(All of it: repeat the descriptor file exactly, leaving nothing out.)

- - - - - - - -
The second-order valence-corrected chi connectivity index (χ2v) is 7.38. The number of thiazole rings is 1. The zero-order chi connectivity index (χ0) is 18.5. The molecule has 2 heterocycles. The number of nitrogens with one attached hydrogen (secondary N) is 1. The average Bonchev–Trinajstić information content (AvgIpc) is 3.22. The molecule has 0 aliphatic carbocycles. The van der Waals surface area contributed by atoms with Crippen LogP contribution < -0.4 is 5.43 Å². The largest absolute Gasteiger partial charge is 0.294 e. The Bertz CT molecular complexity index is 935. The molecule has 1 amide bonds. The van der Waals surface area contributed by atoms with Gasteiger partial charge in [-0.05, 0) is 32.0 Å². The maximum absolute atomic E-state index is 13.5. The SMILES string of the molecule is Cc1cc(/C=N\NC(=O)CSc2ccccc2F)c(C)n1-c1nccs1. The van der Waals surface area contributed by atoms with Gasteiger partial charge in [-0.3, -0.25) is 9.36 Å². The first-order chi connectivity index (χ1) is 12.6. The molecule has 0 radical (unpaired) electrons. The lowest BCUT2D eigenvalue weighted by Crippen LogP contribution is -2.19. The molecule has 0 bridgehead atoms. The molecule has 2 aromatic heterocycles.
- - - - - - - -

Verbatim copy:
The second-order valence-corrected chi connectivity index (χ2v) is 7.38. The number of thiazole rings is 1. The zero-order chi connectivity index (χ0) is 18.5. The molecule has 2 heterocycles. The number of nitrogens with one attached hydrogen (secondary N) is 1. The average Bonchev–Trinajstić information content (AvgIpc) is 3.22. The molecule has 0 aliphatic carbocycles. The van der Waals surface area contributed by atoms with Crippen LogP contribution < -0.4 is 5.43 Å². The largest absolute Gasteiger partial charge is 0.294 e. The Bertz CT molecular complexity index is 935. The molecule has 1 amide bonds. The van der Waals surface area contributed by atoms with Gasteiger partial charge in [-0.05, 0) is 32.0 Å². The maximum absolute atomic E-state index is 13.5. The SMILES string of the molecule is Cc1cc(/C=N\NC(=O)CSc2ccccc2F)c(C)n1-c1nccs1. The van der Waals surface area contributed by atoms with Gasteiger partial charge in [-0.3, -0.25) is 9.36 Å². The first-order chi connectivity index (χ1) is 12.6. The molecule has 0 radical (unpaired) electrons. The lowest BCUT2D eigenvalue weighted by Crippen LogP contribution is -2.19. The molecule has 0 bridgehead atoms. The molecule has 2 aromatic heterocycles.